Are You Ready to Counsel on Pre-Exposure Prophylaxis?


When individuals who are at risk for HIV use PrEP, and use it appropriately, risk of infection is significantly lowered.

Concerted efforts to eradicate HIV have led to a significant decline in new cases. However, certain individuals remain at elevated risk, and experts in the field have looked for ways to protect these people from infection. One such method is pre-exposure prophylaxis, or PrEP. When individuals who are at risk for HIV use PrEP, and use it appropriately, risk of infection is significantly lowered.

The Journal of the American Pharmacists Association has published results of a cross-sectional survey study that examines pharmacists' knowledge and experience, perceptions, attitudes, and training needs with regard to PrEP. The research team, academics from the University of Minnesota College of Pharmacy, set out to determine what pharmacists know about PrEP, and what they need to know. Their target audience was community pharmacists.

A total of 347 community pharmacists responded to the study. Pharmacists were very likely to be familiar with PrEP, with 76% understanding that PrEP has benefits for certain high-risk populations. Awareness did not translate to knowledge, however. Approximately half of respondents did not know that emtricitabine and tenofovir disoproxil fumarate is FDA-approved for PrEP. About 1/3 of respondents had actually dispensed PrEP within the last few years.

In addition, a majority of respondents (more than 70%) were unfamiliar with the CDC guidelines for PrEP. And only 21% reported that their knowledge was broad enough to counsel patients about PrEP.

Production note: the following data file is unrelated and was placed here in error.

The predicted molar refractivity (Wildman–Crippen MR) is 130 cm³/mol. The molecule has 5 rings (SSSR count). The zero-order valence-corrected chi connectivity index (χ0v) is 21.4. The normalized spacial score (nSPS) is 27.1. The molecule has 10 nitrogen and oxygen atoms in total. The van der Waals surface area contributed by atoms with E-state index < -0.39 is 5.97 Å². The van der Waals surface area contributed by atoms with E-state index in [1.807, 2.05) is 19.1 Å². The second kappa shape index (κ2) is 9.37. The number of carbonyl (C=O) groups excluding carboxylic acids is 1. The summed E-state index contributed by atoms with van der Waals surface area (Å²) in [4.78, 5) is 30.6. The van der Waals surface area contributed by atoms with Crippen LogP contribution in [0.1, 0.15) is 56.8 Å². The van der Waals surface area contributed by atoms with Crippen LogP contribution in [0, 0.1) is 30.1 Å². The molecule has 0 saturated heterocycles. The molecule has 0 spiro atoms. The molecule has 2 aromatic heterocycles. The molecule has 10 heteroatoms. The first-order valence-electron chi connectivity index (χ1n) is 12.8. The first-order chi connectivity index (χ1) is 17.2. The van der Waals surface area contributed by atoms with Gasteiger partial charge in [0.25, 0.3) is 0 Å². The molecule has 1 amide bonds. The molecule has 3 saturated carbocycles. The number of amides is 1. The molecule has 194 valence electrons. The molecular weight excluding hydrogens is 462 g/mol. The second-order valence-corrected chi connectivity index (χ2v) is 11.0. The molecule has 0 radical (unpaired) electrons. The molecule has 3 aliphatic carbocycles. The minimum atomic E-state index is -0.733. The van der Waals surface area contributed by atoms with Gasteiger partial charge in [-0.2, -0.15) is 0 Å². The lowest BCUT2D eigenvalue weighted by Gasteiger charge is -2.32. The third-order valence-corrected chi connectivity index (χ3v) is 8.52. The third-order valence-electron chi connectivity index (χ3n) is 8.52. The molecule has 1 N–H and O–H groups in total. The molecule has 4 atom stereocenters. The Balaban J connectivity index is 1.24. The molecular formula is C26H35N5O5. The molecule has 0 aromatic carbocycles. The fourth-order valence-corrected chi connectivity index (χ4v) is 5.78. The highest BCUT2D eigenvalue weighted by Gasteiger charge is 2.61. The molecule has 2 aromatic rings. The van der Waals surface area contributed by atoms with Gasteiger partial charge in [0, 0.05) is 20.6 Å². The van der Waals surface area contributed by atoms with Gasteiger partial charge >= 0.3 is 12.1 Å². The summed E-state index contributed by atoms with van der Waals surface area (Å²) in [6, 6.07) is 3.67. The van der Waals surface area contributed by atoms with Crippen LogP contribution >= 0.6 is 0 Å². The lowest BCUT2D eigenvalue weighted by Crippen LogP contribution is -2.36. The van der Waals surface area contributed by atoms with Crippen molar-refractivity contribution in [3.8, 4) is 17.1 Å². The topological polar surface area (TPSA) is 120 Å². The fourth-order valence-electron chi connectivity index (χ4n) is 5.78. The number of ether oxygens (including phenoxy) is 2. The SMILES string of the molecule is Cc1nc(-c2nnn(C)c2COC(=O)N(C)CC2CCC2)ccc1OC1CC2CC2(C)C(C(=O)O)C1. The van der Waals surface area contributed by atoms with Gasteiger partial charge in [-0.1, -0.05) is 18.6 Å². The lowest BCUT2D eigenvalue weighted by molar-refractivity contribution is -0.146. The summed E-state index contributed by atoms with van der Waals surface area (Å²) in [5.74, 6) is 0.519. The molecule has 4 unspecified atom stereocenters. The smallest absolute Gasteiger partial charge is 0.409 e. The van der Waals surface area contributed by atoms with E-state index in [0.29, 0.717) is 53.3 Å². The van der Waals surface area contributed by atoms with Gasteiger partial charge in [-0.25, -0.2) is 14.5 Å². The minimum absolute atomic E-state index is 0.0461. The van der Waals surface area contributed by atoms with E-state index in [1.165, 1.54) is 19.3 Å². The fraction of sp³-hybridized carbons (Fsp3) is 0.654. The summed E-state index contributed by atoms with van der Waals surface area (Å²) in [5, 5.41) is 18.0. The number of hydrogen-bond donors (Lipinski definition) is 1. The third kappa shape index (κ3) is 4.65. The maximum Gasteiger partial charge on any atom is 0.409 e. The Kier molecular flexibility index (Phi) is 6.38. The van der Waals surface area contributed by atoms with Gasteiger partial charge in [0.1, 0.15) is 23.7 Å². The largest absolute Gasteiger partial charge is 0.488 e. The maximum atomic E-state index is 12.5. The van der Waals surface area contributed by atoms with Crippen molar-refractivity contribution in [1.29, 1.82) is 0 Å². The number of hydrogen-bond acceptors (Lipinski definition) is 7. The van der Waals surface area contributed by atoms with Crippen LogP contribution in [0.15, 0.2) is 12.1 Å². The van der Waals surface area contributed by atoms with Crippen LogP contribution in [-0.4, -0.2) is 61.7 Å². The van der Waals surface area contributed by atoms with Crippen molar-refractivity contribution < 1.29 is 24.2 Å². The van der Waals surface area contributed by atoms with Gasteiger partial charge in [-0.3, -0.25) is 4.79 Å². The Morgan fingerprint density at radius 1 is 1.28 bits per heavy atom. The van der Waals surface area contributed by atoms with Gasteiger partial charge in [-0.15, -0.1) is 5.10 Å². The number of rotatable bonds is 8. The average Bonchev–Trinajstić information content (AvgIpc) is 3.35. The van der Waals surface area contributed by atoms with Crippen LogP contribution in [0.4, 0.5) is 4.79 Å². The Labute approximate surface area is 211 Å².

Only 33% had engaged in HIV continuing education within the previous 2 years, and those who had completed courses were more knowledgeable about PrEP. As expected, the pharmacists who had the best baseline knowledge of HIV and PrEP were those who self-identified as HIV specialists.

Most pharmacists reported that, in general, their confidence levels were such that they hesitated to counsel about the medication and behavior modification. Two areas of specific concern were identifying appropriate candidates, and patient adherence.

The researchers report that it is imperative for basic education in pharmacy school and in continuing education activities. Pharmacists can find the CDC's comprehensive array of resources and education for professionals by visiting its website.


Okoro O, Hillman L. HIV pre-exposure prophylaxis: Exploring the potential for expanding the role of pharmacists in public health. J Am Pharm Assoc (2003). 2018 May 19. pii: S1544-3191(18)30178-X.

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